While waiting for contact to be made with Graham, I thought I’d just list some of my findings about the commands/services made available by the WarpCopy64 protocol, in case these will be useful to somebody else one day.
WarpCopy64 Services: 0x01 - PING - Ping the server 0x02 - ACK - Packet acknowledgement 0x08 - DUMP - Read all blocks from disk and send them to the network client where a whole disk image is saved to a D64 file 0x0c - PREPARE - Prepare to send single blocks to the network client on-demand, by uploading some drivecode to the requested drive and blanking the screen 0x0d - DONE - Release bus lines and unblank the screen (finish sending single blocks on-demand) 0x0e - READBLOCK - Read a single block from disk (in the drive selected with PREPARE) and send it to the network client (after patching the drivecode for a specific t/s) 0x18 - OPEN - Open a file using DOS commands 0x19 - CLOSE - Close a file using DOS commands 0x1a - FREAD - Read data from the open file and send it to the network client. Note: when the file is "$" the next command is used instead 0x1b - DREAD - Read a line from the directory listing (discarding the next line link) and send it to the network client (line length is 28 bytes for a standard directory listing) 0x1c - FWRITE - Receive data from the network client and write it to the open file 0x1F - TBD - TBD 0x28 - RESTORE - Receive disk image blocks from the network client and write them all to disk 0x31 - SLOWREAD - Slow read block from disk and send it to the network client 0x32 - SLOWWRITE - Receive block from the network client and slow write it to disk 0x3F - TBD - TBD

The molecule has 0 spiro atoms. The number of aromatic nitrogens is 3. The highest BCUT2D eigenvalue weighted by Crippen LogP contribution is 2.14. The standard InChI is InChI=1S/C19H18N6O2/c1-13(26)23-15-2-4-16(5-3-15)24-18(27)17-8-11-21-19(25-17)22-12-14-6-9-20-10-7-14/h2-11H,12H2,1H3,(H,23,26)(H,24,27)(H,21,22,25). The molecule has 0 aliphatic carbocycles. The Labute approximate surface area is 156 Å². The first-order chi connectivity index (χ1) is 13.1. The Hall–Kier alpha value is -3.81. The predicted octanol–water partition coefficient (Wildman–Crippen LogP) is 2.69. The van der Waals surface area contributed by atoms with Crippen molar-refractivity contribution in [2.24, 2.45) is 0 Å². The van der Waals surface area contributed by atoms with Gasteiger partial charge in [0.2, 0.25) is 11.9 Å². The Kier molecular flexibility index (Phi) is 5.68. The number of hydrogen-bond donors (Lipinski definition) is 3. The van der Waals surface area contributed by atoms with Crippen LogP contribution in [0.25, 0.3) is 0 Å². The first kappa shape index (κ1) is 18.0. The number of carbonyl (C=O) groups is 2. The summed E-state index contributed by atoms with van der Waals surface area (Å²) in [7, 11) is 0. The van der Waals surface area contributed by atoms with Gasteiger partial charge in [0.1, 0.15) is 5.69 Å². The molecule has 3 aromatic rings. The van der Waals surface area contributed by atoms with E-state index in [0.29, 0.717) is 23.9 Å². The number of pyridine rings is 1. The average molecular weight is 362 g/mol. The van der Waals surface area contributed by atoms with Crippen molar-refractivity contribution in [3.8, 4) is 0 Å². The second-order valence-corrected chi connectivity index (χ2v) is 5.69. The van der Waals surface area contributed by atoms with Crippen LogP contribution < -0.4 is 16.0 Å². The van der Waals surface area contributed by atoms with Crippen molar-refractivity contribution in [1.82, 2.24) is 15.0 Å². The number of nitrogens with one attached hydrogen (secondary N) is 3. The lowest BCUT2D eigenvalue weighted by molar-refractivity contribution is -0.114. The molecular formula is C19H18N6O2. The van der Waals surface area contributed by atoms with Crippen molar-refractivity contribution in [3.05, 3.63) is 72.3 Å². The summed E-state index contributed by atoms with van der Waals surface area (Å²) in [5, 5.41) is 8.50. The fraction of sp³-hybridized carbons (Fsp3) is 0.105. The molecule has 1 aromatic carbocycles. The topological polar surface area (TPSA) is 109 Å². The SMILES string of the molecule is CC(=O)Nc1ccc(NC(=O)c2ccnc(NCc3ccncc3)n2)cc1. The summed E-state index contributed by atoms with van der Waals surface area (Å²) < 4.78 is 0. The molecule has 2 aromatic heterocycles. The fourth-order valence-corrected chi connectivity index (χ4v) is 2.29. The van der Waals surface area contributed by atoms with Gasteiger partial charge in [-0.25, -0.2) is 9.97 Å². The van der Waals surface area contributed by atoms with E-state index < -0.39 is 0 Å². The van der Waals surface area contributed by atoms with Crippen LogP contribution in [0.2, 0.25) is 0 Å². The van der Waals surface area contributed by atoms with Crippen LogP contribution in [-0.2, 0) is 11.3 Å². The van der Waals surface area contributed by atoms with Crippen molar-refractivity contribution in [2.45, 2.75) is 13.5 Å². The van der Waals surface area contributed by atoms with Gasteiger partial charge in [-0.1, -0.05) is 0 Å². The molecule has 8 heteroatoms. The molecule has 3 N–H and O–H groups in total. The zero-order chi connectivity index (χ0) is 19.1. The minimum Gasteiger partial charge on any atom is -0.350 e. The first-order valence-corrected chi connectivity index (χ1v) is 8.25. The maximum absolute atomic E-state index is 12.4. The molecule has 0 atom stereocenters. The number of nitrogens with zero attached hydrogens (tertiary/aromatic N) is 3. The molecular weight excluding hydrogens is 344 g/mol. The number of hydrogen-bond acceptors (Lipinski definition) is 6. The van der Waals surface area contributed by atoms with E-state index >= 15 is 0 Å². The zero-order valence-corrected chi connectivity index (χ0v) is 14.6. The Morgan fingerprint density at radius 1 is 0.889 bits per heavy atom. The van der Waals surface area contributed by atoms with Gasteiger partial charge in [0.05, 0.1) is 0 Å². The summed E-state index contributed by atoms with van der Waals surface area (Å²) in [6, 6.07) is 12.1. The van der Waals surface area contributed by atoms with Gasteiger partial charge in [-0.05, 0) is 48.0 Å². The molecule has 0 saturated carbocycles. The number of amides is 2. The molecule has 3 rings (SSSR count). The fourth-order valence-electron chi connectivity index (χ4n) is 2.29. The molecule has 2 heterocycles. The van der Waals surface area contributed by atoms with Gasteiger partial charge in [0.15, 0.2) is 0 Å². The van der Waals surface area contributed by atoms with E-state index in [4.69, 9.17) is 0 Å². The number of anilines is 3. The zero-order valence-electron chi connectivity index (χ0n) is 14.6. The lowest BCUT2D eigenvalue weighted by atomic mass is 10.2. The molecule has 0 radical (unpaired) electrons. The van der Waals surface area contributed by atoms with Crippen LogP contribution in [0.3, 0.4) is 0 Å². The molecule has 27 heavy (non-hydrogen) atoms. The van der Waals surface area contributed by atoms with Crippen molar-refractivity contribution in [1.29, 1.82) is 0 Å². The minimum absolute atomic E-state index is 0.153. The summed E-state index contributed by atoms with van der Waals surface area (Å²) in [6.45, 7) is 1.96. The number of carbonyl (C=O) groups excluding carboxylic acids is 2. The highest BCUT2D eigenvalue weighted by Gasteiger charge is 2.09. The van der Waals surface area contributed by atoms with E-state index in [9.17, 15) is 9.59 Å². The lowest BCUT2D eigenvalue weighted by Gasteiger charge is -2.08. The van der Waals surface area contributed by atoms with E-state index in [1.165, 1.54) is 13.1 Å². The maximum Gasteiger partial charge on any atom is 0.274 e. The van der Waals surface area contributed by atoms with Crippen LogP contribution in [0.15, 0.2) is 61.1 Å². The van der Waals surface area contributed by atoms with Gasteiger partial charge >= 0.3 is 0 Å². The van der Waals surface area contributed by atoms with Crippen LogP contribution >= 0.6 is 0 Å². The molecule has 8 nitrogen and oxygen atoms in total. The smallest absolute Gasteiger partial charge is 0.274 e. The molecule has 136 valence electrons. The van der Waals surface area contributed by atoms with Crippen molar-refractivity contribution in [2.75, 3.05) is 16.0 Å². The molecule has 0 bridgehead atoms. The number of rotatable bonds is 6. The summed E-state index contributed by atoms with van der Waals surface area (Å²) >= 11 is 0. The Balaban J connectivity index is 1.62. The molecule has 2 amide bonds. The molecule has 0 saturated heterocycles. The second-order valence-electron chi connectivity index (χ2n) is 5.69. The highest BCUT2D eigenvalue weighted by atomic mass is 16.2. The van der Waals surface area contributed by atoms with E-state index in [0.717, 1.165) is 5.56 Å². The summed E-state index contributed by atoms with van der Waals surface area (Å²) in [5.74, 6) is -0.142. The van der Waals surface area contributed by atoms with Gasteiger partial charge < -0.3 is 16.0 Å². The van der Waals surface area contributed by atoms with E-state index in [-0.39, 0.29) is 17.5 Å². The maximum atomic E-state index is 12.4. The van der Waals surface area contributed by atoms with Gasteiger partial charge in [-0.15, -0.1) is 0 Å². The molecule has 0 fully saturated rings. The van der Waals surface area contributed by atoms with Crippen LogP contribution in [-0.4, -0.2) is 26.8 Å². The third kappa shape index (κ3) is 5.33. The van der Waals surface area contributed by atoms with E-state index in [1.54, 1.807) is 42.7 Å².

In the above documentation the word block is used to refer to a disk sector. The network client is the PC application itself.
In this context it doesn’t matter, but, generally speaking, a block’s position is identified by a single index, where a sector’s position is identified by the couple track/sector. One can obviously convert a block index to a track/sector couple and the other way around as the block chain is essentially a serialised version of disk sectors, ordered by track and sector.